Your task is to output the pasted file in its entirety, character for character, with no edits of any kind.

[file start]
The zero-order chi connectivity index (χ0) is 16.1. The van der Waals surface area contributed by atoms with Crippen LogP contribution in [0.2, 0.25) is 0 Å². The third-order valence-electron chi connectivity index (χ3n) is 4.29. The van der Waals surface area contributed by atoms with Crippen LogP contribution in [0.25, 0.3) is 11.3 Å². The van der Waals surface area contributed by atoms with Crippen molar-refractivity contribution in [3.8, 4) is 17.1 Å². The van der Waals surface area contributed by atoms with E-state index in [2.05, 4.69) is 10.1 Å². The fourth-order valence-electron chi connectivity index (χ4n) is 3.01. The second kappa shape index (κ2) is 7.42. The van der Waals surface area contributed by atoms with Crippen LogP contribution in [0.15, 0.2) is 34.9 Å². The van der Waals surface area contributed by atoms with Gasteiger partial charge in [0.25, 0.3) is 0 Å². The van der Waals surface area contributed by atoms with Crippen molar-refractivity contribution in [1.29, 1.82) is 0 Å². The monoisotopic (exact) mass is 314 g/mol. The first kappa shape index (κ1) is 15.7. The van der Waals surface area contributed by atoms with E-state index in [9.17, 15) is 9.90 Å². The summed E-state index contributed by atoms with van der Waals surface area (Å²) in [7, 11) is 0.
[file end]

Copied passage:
The zero-order chi connectivity index (χ0) is 16.1. The van der Waals surface area contributed by atoms with Crippen LogP contribution in [0.2, 0.25) is 0 Å². The third-order valence-electron chi connectivity index (χ3n) is 4.29. The van der Waals surface area contributed by atoms with Crippen LogP contribution in [0.25, 0.3) is 11.3 Å². The van der Waals surface area contributed by atoms with Crippen molar-refractivity contribution in [3.8, 4) is 17.1 Å². The van der Waals surface area contributed by atoms with E-state index in [2.05, 4.69) is 10.1 Å². The fourth-order valence-electron chi connectivity index (χ4n) is 3.01. The second kappa shape index (κ2) is 7.42. The van der Waals surface area contributed by atoms with Crippen LogP contribution in [0.15, 0.2) is 34.9 Å². The van der Waals surface area contributed by atoms with Gasteiger partial charge in [0.25, 0.3) is 0 Å². The van der Waals surface area contributed by atoms with Crippen molar-refractivity contribution in [1.29, 1.82) is 0 Å². The monoisotopic (exact) mass is 314 g/mol. The first kappa shape index (κ1) is 15.7. The van der Waals surface area contributed by atoms with E-state index in [9.17, 15) is 9.90 Å². The summed E-state index contributed by atoms with van der Waals surface area (Å²) in [7, 11) is 0.